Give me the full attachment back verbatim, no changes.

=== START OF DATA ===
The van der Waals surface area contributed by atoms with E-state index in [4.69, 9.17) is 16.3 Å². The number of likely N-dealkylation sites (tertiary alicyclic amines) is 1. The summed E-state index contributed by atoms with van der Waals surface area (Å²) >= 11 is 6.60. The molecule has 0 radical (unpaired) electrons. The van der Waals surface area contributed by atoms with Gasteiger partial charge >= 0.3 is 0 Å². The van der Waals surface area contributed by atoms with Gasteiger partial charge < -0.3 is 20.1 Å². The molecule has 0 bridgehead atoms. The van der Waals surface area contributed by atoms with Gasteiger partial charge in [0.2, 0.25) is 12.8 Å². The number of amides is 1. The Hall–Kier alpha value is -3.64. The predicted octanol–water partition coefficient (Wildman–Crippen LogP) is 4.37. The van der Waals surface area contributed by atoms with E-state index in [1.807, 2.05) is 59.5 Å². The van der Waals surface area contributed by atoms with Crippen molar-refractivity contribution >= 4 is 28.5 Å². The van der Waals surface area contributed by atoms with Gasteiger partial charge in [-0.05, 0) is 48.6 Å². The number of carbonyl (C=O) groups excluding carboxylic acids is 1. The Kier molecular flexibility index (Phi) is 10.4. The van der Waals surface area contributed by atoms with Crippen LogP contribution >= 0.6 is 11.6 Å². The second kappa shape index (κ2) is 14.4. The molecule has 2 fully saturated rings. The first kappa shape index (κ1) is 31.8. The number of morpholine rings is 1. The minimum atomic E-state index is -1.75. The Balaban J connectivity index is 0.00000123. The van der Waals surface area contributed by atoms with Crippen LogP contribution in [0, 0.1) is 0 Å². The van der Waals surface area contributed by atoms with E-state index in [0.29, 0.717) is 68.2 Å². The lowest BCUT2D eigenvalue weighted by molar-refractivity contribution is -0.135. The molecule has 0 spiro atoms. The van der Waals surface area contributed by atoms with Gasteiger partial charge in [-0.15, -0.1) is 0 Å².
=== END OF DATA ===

The van der Waals surface area contributed by atoms with E-state index in [4.69, 9.17) is 16.3 Å². The number of likely N-dealkylation sites (tertiary alicyclic amines) is 1. The summed E-state index contributed by atoms with van der Waals surface area (Å²) >= 11 is 6.60. The molecule has 0 radical (unpaired) electrons. The van der Waals surface area contributed by atoms with Gasteiger partial charge >= 0.3 is 0 Å². The van der Waals surface area contributed by atoms with Gasteiger partial charge < -0.3 is 20.1 Å². The molecule has 0 bridgehead atoms. The van der Waals surface area contributed by atoms with Gasteiger partial charge in [0.2, 0.25) is 12.8 Å². The number of amides is 1. The Hall–Kier alpha value is -3.64. The predicted octanol–water partition coefficient (Wildman–Crippen LogP) is 4.37. The van der Waals surface area contributed by atoms with E-state index in [1.807, 2.05) is 59.5 Å². The van der Waals surface area contributed by atoms with Crippen molar-refractivity contribution >= 4 is 28.5 Å². The van der Waals surface area contributed by atoms with Gasteiger partial charge in [-0.05, 0) is 48.6 Å². The number of carbonyl (C=O) groups excluding carboxylic acids is 1. The Kier molecular flexibility index (Phi) is 10.4. The van der Waals surface area contributed by atoms with Crippen LogP contribution >= 0.6 is 11.6 Å². The second kappa shape index (κ2) is 14.4. The molecule has 2 fully saturated rings. The first kappa shape index (κ1) is 31.8. The number of morpholine rings is 1. The minimum atomic E-state index is -1.75. The Balaban J connectivity index is 0.00000123. The van der Waals surface area contributed by atoms with Crippen LogP contribution in [0, 0.1) is 0 Å². The van der Waals surface area contributed by atoms with E-state index in [0.29, 0.717) is 68.2 Å². The lowest BCUT2D eigenvalue weighted by molar-refractivity contribution is -0.135. The molecule has 0 spiro atoms. The van der Waals surface area contributed by atoms with Gasteiger partial charge in [-0.15, -0.1) is 0 Å².